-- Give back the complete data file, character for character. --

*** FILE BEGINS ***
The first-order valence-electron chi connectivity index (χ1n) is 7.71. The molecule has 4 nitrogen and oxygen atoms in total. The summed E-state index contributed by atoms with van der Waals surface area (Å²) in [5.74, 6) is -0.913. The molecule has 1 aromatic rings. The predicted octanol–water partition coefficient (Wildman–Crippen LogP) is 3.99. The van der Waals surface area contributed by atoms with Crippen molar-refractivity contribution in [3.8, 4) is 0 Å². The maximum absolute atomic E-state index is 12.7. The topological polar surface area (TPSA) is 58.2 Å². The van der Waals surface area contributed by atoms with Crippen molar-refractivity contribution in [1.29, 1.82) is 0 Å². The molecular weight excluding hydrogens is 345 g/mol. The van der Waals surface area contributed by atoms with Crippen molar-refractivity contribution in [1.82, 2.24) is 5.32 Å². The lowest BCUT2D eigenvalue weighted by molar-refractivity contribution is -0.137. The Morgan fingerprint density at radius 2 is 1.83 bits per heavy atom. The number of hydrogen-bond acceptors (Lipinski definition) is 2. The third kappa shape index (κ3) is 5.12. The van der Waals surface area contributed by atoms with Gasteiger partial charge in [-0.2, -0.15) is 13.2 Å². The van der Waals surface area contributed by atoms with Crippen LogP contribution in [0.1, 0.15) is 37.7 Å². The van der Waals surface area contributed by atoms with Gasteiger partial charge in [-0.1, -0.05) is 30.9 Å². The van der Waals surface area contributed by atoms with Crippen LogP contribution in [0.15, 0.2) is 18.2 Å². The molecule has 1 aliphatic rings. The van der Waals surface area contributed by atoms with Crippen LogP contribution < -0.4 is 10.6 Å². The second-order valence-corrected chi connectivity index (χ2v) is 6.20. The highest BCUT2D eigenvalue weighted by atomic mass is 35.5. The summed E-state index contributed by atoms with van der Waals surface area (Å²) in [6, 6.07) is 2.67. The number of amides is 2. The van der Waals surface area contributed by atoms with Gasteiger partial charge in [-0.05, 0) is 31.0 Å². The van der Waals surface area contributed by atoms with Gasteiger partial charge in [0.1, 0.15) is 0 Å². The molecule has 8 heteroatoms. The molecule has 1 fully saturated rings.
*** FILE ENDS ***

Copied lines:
The first-order valence-electron chi connectivity index (χ1n) is 7.71. The molecule has 4 nitrogen and oxygen atoms in total. The summed E-state index contributed by atoms with van der Waals surface area (Å²) in [5.74, 6) is -0.913. The molecule has 1 aromatic rings. The predicted octanol–water partition coefficient (Wildman–Crippen LogP) is 3.99. The van der Waals surface area contributed by atoms with Crippen molar-refractivity contribution in [3.8, 4) is 0 Å². The maximum absolute atomic E-state index is 12.7. The topological polar surface area (TPSA) is 58.2 Å². The van der Waals surface area contributed by atoms with Crippen molar-refractivity contribution in [1.29, 1.82) is 0 Å². The molecular weight excluding hydrogens is 345 g/mol. The van der Waals surface area contributed by atoms with Crippen molar-refractivity contribution in [1.82, 2.24) is 5.32 Å². The lowest BCUT2D eigenvalue weighted by molar-refractivity contribution is -0.137. The Morgan fingerprint density at radius 2 is 1.83 bits per heavy atom. The number of hydrogen-bond acceptors (Lipinski definition) is 2. The third kappa shape index (κ3) is 5.12. The van der Waals surface area contributed by atoms with Gasteiger partial charge in [-0.2, -0.15) is 13.2 Å². The van der Waals surface area contributed by atoms with Crippen LogP contribution in [0.1, 0.15) is 37.7 Å². The van der Waals surface area contributed by atoms with Gasteiger partial charge in [-0.1, -0.05) is 30.9 Å². The van der Waals surface area contributed by atoms with Crippen LogP contribution in [0.15, 0.2) is 18.2 Å². The molecule has 1 aliphatic rings. The van der Waals surface area contributed by atoms with Crippen LogP contribution < -0.4 is 10.6 Å². The second-order valence-corrected chi connectivity index (χ2v) is 6.20. The highest BCUT2D eigenvalue weighted by atomic mass is 35.5. The summed E-state index contributed by atoms with van der Waals surface area (Å²) in [6, 6.07) is 2.67. The number of amides is 2. The van der Waals surface area contributed by atoms with Gasteiger partial charge in [-0.05, 0) is 31.0 Å². The van der Waals surface area contributed by atoms with Gasteiger partial charge in [0.1, 0.15) is 0 Å². The molecule has 8 heteroatoms. The molecule has 1 fully saturated rings.